The 1999 science fiction action film, The Matrix, was a resounding hit—forever changing the sci-fi genre and spawning tropes that are still referenced in popular culture today: black sunglasses, super slow motion, and the infamous red and blue pills, to name a few.
The Delegation Matrix, featured in my 2017 book, The DNA of Leadership, may have just as big an impact on your organization as its namesake had at the box office. The added benefit? No mediocre sequels!
Enter with me, if you will, the world of the Delegation Matrix…
As a healthcare leader, it is important to recognize that different people on your team have different skills, interests, and temperaments. Routine work that Kevin loves might drive Rhonda crazy. Conversely, Rhonda might be able to sift quickly through complex work that Kevin is not well suited to tackle.
Many healthcare leaders give everyone on their staff similar duties out of a sense of fairness, or else dole out the trickiest tasks to the most senior staff. However, neither of these strategies optimizes organizational efficiency because neither strategy leverages subordinates’ skillsets.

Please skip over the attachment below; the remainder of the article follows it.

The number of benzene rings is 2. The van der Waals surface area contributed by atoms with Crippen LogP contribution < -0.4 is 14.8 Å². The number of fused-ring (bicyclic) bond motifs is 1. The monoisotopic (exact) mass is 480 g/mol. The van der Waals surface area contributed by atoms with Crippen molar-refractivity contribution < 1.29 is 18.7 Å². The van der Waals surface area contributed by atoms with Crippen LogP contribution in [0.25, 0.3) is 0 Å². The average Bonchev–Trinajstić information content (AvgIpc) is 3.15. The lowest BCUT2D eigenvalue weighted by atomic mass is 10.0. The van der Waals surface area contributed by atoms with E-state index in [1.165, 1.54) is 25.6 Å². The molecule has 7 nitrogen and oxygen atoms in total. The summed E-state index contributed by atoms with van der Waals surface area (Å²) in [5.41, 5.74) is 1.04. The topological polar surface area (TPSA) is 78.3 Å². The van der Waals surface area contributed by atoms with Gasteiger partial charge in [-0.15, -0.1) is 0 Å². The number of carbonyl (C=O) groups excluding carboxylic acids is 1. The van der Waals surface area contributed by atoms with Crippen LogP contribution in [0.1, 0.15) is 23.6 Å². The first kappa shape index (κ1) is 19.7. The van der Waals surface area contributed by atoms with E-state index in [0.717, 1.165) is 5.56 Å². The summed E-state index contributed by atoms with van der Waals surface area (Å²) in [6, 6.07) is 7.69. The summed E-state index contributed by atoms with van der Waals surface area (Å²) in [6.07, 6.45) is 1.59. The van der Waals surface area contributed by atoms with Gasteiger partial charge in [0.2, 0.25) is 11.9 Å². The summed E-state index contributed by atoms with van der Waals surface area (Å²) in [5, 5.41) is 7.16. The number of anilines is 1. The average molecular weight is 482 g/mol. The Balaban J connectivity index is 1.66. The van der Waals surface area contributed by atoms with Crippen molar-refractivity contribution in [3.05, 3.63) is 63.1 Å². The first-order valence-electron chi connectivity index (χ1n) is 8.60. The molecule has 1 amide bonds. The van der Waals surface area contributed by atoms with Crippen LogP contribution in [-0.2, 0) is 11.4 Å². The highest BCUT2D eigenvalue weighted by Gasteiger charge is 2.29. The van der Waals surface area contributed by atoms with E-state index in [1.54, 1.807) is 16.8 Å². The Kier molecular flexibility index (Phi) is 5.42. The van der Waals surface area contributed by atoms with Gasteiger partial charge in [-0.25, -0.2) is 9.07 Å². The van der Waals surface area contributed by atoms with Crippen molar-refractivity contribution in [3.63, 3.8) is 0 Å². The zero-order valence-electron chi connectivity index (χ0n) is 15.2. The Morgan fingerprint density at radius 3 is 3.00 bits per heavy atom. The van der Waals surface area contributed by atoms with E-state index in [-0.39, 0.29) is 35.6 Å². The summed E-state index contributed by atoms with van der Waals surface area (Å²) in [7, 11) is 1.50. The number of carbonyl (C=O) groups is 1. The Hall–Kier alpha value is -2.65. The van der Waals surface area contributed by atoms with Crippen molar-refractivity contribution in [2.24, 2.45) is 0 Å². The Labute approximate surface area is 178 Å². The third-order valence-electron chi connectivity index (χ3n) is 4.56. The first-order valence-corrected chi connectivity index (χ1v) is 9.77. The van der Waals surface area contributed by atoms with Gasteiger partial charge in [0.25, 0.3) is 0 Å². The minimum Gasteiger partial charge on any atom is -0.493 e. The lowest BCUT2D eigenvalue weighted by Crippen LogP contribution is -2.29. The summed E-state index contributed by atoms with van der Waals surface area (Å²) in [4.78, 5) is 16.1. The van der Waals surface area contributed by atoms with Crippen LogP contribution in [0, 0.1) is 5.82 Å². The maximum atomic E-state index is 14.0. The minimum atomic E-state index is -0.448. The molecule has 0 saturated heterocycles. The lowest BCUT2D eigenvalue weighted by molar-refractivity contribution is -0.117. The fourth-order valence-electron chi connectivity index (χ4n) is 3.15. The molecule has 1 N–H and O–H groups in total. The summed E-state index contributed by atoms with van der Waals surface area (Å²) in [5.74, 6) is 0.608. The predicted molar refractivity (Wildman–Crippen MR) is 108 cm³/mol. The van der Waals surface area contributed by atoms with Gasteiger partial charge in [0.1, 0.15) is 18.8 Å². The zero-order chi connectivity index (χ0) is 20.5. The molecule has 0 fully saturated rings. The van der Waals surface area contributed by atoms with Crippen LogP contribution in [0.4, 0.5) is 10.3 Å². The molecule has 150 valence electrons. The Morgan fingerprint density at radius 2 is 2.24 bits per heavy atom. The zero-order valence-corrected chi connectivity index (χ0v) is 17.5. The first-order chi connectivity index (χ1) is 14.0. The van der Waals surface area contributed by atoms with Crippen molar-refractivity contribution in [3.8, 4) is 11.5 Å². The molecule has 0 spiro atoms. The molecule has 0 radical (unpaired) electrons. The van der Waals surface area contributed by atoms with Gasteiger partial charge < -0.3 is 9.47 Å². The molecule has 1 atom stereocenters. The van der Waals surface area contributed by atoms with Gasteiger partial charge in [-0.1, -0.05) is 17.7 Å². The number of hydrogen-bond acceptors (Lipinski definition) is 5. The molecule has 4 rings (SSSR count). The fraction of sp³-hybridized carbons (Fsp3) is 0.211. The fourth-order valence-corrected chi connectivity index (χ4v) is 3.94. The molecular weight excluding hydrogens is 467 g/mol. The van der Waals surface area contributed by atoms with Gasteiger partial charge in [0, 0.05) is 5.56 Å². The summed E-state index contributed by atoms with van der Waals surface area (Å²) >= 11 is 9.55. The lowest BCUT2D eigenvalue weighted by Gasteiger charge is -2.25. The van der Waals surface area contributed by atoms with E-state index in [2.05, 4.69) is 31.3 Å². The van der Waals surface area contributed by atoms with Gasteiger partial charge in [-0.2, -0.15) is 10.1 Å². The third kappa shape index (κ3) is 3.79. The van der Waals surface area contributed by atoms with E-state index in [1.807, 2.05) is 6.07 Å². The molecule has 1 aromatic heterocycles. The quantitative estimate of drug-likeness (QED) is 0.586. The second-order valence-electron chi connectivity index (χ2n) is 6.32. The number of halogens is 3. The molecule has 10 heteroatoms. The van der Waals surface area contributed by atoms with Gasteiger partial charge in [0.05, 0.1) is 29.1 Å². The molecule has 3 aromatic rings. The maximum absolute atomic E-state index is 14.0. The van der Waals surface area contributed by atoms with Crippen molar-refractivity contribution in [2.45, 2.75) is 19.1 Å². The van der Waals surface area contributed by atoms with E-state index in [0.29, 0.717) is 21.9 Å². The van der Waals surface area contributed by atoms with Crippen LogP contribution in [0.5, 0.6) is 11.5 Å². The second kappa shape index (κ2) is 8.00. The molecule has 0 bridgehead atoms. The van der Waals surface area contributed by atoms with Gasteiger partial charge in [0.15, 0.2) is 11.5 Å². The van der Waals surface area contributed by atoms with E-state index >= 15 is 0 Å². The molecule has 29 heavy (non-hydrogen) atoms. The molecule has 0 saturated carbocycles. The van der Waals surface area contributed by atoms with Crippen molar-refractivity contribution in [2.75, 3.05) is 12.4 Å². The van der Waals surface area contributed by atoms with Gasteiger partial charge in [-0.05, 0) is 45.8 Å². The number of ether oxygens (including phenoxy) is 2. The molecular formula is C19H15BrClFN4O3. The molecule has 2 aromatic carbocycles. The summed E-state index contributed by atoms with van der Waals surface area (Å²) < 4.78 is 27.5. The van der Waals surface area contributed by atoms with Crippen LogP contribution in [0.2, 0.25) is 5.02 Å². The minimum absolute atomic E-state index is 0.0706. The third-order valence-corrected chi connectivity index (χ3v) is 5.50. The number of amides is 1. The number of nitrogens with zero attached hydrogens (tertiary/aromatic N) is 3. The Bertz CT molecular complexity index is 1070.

In order to decide which of your workers should take on which tasks, sort the work that you intend to delegate by its complexity. Set any simple, routine projects to one side and the more complex or arduous tasks to the other. Then you are ready to enter the Delegation Matrix below.
As the Matrix suggests, more complex, strategic, and multifaceted work should go to your most capable subordinates, not necessarily your most tenured.
Simple, routine tasks should go to your subordinates whose skills are not as suited for complex or multifaceted duties. The exception occurs when you are trying to develop the skills of an employee whose proficiencies do not yet pass muster.
Perhaps most importantly, the Delegation Matrix suggests never assigning simple, routine tasks to employees with skillsets that allow them to handle more. After all, the team only wins when everyone is meeting his or her full potential.
There you have it. the Delegation Matrix may have a lot less frowning Keanu Reeves than The Matrix films, but I hope that it will have a greater impact on your organization. And, if it makes you feel cooler to put on your shades when you delegate, go for it!
THE TAKEAWAY: Healthcare leaders should use the Delegation Matrix to assign tasks to the most well-suited employees. Doing so will maximize the potential of your whole team.
Click here to join the DNA of Leadership mailing list